The spontaneous acts of kindness, generosity and bravery I saw will live with me forever.
• David Powles, EDP assistant editor
It wasn’t supposed to happen.
During my 15 years in journalism, warning stories about disastrous weather or raging tides set to devastate our communities are a fairly common occurrence.
Normally, the script follows the same path, national press prints a scare story, we speak to local weather experts and they calm those fears and tell us how it really is going to be.
Only this time it was different. It was clear very early on there was more substance to the ‘be prepared’ messages being released by the authorities than I’d ever known.
In the newsroom we first realised this was no normal winter warning at around lunchtime on December 5.
News came through that the army was on its way to the region to help get people prepared. When the story starts to feel like a film, that’s when you know it’s a serious business.
So advanced is the technology used to map these things that we had been given indications the tidal surge was likely to reach West Norfolk at around 8pm – and sweep across the coast from east to west. The few hours beforehand were very strange, eerie even, with all sorts of questions and possibilities swilling around our brains. Heaven only knows what it must have been like for those likely to be in the worst hit areas, waiting and wondering if by morning your life will have taken a new, horrible, turn.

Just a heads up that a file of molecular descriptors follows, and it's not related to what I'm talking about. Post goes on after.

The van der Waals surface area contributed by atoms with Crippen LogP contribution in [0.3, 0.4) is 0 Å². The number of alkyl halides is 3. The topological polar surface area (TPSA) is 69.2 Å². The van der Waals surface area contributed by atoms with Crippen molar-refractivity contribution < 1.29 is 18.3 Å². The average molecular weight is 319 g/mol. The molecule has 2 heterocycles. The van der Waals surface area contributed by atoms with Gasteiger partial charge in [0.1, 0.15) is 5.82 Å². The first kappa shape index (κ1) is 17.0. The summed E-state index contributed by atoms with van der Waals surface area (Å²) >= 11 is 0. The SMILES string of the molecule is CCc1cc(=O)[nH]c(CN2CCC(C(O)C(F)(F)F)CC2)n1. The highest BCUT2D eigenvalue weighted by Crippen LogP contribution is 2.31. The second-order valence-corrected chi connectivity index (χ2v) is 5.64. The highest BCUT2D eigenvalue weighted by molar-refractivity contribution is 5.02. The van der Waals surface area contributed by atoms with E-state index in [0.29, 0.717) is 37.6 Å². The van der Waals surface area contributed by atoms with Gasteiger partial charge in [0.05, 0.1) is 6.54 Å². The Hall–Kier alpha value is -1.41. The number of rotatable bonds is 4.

Also poised were the dozens of EDP journalists and photographers despatched to our communities, ready to work through the night providing vital up-to-the-minute information online and capturing the essence of the story for our papers.
And then it started, pretty much right on cue the waves crashed over the walls at King’s Lynn and Hunstanton. In the office the phones started buzzing, on social media Twitter started to flutter.
From West Norfolk the surge threw itself over the coast like a blanket, covering Wells, Cromer, Mundesley, Walcott, Hemsby, Lowestoft and Southwold. Dramatic stories started to emerge and the team worked frantically through the night to encapsulate the scale of the damage. And while it was devastating that so many lost their homes and possessions, fortunately the damage was limited. Tears were shed, but at least not for lost loved ones. So much of that was down to the efforts of so many to make sure the region was prepared when the waves came.